Teaching a class on Dialogue with Asian Religions, a question was brought up by one of the students (one raised as a Christian in a country where Christians are most definitely a minority faith). How does one effectively have dialogue (and possibly evangelizing) with someone who is focused on bad history with other Christians, or perhaps are focused on the challenging history between Christianity and the other person’s faith?
I don’t know that I have awesome answers. But I can start with one answer I believe is really wrong. When I took Intro to Evangelism class, the textbook author stated if the other person brings up such things, toss those issues aside. They are a distraction. But I really don’t think they are a distraction. Perhaps they are, but commonly they are brought up because the concerns do actually matter to the person. Completely ignoring them seems pretty insulting. People like to be heard and acknowledged.
Of course, one can’t really go into a 3 hour discussion of the moral issues of colonization, or who is at fault in the Crusades, is not really helpful either. There may however, be a middle ground.
- Jesus talking to the Samaritan woman in John 4 used the past to move things forward. The woman brought up the disagreement between Jews and Samaritans regarding place of worship. Truthfully, she was being pretty diplomatic (as would be culturally expected). After all, 200 years before, Jews had destroyed the Samaritan temple— a pretty awful thing to do. Jesus did not attempt to defend the Jewish position. Jesus diplomatically (again) noted that the differences are real and relevant… but times are changing. The barriers between Jews and Samaritans are being torn down (elsewhere noting that Jewish temple will be torn down… much as the Samaritan temple was)— the argument of Mt. Zion versus Mt. Gerizim will soon be moot.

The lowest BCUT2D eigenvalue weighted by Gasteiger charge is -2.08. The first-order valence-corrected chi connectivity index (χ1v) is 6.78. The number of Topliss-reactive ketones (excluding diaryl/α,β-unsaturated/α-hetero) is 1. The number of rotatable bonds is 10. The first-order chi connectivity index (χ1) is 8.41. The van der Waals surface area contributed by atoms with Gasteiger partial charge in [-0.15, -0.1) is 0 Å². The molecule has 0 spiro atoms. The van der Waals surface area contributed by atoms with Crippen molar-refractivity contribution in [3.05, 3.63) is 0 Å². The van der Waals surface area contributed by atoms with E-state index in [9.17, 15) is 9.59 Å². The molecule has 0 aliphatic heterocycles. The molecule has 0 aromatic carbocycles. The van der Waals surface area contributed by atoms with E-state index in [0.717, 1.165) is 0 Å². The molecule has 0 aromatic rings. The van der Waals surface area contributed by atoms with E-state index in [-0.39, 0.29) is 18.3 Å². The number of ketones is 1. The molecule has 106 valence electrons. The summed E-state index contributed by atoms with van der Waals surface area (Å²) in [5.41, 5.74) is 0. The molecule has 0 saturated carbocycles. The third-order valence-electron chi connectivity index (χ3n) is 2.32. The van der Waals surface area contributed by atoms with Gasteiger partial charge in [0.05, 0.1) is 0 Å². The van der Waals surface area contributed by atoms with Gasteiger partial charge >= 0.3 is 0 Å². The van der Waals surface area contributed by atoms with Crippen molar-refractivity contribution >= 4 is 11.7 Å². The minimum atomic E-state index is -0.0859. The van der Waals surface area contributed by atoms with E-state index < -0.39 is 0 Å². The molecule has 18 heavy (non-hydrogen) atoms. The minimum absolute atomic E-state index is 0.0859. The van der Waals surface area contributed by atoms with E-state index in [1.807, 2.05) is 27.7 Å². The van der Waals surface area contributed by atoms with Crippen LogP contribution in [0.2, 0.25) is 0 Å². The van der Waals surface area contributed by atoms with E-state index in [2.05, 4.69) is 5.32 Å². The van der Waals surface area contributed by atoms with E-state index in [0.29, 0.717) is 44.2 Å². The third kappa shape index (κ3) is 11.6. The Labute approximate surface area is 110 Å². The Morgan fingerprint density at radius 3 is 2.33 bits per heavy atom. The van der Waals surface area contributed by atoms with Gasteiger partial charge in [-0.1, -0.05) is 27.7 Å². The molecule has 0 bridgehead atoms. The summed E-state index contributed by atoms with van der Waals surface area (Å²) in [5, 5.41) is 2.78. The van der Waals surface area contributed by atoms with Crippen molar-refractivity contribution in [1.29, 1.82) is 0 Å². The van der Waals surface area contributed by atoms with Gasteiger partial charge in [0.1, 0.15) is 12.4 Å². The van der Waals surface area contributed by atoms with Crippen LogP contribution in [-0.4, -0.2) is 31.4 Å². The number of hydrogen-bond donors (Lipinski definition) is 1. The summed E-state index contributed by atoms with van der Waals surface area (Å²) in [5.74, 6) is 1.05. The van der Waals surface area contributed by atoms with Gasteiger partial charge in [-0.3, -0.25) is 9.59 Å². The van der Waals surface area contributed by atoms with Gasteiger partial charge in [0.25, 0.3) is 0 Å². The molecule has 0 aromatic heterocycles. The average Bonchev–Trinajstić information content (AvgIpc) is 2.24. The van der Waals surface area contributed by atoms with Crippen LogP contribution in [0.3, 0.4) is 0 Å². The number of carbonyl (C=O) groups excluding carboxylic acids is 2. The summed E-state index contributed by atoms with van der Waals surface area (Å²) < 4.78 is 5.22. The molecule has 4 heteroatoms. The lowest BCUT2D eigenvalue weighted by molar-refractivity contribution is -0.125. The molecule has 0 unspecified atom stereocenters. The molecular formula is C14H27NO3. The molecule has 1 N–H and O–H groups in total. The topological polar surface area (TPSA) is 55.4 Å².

- I have always liked a story I heard years ago about a college chaplain (I would love to think that the story could be true). Incoming students have a meeting with the chaplain. Commonly the conversation would go something like this…. After the orientation spiel, the students says, “Thanks chaplain, but you won’t be seeing much of me in the future.” The chaplain responds, “So why is that?” The student explains, “Well, I don’t believe in God anymore.” The chaplain responds, “Tell me about this God you don’t believe in.” After a bit of confusion, the student describes God as he or she was led to understand. Perhaps this God is harsh, judgmental, and unloving. After this the chaplain says,
“Well, that is good. I don’t believe in that god either.” Sometimes at least, that helps establish a positive relationship with the chaplain. After all, they now share something with the chaplain they did not think they did.
If one brings the two points together, it can be useful to explore the problems, explore the history. For example, if the other person had a Christian neighbor who was a horrible person, it can be useful to let that story be told. It is honoring to hear their story and to affirm what one can affirm. Frankly, a good person… a good Christian… would reject the behavior of that bad neighbor. Additionally, acknowledge the past while still moving the conversation into the future. After all, the past is important, but the potentialities of the future are even more important.